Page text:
January 2019 Artist of the Month
Kendra Duevel, daughter of Chad and Lorie Duevel was named Royalton High School's January Artist of the Month. Duevel has three siblings in school. While only a Freshman, she was surprised to find out that she not only could compete with Art students at the high school level, but also have her work showcased as an Artist of the Month.
"I felt after every Art class, like I didn't have nearly enough time," said Duevel. "I like drawing something minimalistic and aesthetically pleasing at times. Other times, I hear something loud, full of pantomime, and I can enjoy letting my creativity out in through my art work."
Duevel's mother told her that as a youngster, she would make little dots of color on the paper. Her mother felt like somehow this little girl could see color in pixels.
"I don't know how long I've been drawing, and I doubt it was when I first picked up a pencil. In reality, I was probably aware that I was drawing at around age four. I loved to draw everything from pictures of my family to balloons and trees," added Duevel.
Royalton High School Visual Arts instructor, Carl Halverson, was quick to point out that students with Duevel's ability infrequently enter the art department. He considers it an honor to get to work with these talented young people. "My mother told me when I was about the age of three that a neighbor lady had a "Green Thumb." said Halverson. "She said that Hazel could grow vegetables like no one else. Being a visual youngster who took things quite literally, I checked the next time that I saw this Hazel lady. Her thumb was not green in the slightest and she had no large vegetables hanging from any part of her body whatsoever. This analogy is replayed occasionally in different forms in the RHS Art department. Kendra Duevel was about twelve years old when she began the freehand portrait in the photo. She won awards for her abilities locally and has amazed myself and those around her with her "Green Thumb" artistic abilities. When we studied the styles of Pointillism and Cubism in the Art History portion of Drawing class, her work was in a class by itself. Her use of color and pencil technique somewhat resembled the brush strokes of Seurat and Picasso. Kendra's choice of subject matter was an object from today's world, carefully placed and created as if it was from more than a century ago. Although students are only allowed to enroll in one art class through their entire middle school careers, some gifted students still work independently enough to excel at an extraordinary level. I consider myself blessed to be able to assist them in any way possible to help them succeed to their full potential."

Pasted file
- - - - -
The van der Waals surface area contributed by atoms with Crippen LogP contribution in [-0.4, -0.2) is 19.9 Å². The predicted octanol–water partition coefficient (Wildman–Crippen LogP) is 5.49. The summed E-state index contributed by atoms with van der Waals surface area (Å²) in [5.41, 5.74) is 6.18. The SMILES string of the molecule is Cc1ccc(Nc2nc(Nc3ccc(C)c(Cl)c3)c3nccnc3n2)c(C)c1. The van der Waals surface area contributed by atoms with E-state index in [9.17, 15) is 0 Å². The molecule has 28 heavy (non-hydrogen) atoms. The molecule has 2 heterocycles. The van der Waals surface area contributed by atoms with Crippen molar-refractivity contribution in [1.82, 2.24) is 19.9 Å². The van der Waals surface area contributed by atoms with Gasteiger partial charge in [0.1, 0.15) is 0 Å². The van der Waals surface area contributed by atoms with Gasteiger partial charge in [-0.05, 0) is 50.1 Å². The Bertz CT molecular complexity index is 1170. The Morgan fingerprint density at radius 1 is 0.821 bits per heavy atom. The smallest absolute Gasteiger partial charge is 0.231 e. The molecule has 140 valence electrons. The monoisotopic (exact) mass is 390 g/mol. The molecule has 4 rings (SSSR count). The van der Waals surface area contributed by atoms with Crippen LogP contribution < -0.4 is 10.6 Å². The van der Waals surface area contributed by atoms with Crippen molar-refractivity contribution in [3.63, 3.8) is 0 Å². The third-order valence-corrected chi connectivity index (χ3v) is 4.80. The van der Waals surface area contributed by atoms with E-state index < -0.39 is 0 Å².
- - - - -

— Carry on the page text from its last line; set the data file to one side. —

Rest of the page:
Duevel's work will be on display in the high school display case. Her future may also include competing at the national level while earning college credits through Royalton's AP Studio Art courses.